I think the Vegan month of food is the time to give kudos to those Vegans who are out promoting not only a cruelty free lifestyle but also a healthy one. Those many people whom we only have contact with and who are able to spread their healthy word because of the Internet. One of those who has influenced me is Lindsay Nixon of Happy Herbivore fame. Face it, there are a lot of not so healthy vegan choices out there, I’m talking oreos, fritos, and what about a can of Duncan Hines Classic Chocolate Frosting, no animal products there my friends. But good for you, I think not. Enter the Happy Herbivore – – Lindsay promotes a low-fat vegan diet and if you don’t already own one of her two cookbooks you can get her third, Happy Herbivore Abroad, in December. Put it on your Christmas list (is anyone listening?) Not only does Lindsay host her wildly popular blog she provides weekly menus for those of us who may want to lose a couple of pounds. The thing I like about these meal plans is that they come with a shopping list and you can buy the individual plan if you’re just cooking for yourself or you can buy the family plan if you have a few more at your house. There’s no obligation, so you can buy 1 week every month or 1 plan every week. When you’re cooking for 1 it’s sometimes hard to portion control when you make a casserole sized for 6 people, before you know it you’ve eaten half of it and are still pretending that what’s left is servings for 3 (three puppies maybe, right?) With Lindsay’s plan there is no leftovers and the bonus is you get to eat the whole thing yourself. For those of us who have issues with sharing this is what’s it all about!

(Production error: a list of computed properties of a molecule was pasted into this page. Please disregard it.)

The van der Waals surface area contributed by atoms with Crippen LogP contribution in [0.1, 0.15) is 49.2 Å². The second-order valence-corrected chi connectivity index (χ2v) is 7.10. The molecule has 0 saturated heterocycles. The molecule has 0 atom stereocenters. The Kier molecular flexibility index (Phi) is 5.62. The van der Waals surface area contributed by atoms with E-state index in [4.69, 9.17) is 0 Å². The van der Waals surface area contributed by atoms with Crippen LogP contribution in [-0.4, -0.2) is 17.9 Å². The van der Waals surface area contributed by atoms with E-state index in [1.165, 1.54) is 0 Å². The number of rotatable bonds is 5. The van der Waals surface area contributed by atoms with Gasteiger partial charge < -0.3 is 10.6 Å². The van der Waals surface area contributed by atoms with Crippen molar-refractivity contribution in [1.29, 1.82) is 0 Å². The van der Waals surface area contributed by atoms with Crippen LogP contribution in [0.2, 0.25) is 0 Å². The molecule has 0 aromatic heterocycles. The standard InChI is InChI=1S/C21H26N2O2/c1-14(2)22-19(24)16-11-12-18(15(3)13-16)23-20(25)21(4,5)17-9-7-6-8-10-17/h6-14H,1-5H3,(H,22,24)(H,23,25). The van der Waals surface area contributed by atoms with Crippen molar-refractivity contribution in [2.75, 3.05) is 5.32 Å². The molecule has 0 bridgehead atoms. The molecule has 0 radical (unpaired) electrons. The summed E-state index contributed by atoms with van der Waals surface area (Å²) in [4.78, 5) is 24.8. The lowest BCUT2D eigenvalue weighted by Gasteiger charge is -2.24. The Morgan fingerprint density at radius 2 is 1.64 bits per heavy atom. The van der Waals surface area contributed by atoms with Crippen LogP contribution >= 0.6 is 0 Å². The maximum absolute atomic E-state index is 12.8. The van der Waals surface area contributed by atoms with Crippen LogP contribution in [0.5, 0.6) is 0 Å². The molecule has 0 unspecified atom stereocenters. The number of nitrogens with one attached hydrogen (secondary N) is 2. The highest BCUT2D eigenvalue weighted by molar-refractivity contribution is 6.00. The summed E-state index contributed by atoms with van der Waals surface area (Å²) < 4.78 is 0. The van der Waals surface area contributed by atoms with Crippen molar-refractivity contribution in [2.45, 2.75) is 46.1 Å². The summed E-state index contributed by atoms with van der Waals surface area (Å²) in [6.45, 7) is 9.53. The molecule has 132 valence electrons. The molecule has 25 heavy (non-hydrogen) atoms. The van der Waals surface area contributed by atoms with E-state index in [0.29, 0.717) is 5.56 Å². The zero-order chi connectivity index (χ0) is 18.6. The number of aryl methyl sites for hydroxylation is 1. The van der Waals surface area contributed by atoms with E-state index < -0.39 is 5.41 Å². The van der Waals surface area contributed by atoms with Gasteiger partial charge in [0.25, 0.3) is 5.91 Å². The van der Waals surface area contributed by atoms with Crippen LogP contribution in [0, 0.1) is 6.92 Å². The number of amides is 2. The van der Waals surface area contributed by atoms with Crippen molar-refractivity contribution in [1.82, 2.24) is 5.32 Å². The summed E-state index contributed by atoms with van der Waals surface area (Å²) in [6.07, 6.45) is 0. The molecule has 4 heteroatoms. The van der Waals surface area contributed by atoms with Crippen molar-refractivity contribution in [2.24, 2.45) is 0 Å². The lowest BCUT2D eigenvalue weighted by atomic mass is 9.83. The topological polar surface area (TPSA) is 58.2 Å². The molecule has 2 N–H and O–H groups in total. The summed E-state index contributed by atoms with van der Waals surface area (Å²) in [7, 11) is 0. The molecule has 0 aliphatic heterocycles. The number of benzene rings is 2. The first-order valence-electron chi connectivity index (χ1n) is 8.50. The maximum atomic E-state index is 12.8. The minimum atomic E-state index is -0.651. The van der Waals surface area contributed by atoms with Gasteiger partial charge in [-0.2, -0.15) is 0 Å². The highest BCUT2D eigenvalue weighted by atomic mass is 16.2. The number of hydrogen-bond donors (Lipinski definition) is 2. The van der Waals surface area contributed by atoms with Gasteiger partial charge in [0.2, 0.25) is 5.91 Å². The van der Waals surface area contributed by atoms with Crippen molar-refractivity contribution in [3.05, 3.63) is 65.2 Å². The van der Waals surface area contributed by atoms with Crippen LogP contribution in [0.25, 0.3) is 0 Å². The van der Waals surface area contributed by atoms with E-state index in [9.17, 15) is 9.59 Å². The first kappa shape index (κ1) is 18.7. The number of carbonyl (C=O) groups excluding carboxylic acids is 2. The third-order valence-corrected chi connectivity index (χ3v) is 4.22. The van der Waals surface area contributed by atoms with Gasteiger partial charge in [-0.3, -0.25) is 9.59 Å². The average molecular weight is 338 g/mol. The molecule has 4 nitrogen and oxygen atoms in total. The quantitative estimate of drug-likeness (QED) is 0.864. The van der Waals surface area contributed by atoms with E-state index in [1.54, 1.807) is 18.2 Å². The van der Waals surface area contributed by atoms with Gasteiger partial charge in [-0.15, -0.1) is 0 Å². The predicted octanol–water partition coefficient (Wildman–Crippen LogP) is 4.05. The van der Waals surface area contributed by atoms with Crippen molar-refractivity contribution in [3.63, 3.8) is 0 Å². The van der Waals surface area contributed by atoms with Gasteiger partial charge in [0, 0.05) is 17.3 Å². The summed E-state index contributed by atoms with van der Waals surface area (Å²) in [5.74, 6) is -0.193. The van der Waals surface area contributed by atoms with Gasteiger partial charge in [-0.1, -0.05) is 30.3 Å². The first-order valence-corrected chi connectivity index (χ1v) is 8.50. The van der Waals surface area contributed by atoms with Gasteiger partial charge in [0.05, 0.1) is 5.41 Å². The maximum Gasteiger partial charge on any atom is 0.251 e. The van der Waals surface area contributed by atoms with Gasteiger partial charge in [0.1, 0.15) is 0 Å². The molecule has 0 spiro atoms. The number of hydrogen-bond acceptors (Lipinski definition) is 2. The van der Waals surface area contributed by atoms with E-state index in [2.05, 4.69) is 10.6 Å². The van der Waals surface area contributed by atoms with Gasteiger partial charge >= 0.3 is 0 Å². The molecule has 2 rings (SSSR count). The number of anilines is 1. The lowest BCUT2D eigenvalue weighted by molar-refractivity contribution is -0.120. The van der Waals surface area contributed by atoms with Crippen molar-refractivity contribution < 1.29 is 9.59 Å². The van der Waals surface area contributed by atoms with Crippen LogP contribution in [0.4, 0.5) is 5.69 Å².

If food choices aren’t confusing enough an article in the New York Times questions whether eating a plant-based diet is as cruelty free as we like to think. No Face, But Plants Like Life Too explores the feelings that plants have and the various defense mechanisms they employ when attacked. The article veers off that path and meanders down a trail of thought that compares killing plants to slavery and genocide stating,
“Maybe the real problem with the argument that it’s O.K. to kill plants because they don’t feel exactly as we do, though, is that it’s the same argument used to justify what we now view as unforgivable wrongs.”
I just can’t buy into that argument. The author is right, all living species come equipped with ways of defending themselves against their natural predators. Without these no creature would have survived. Yet I still can’t reconcile the cruelty of factory farming with plucking a ripe tomato off the vine in my backyard. In the end it all comes down to personal choice and I’ll continue down the road I’ve traveled for 37 years. I don’t feel I have to justify what I choose to eat but if you do feel the need to make excuses, maybe that’s the indicator that you need to take a second look your diet.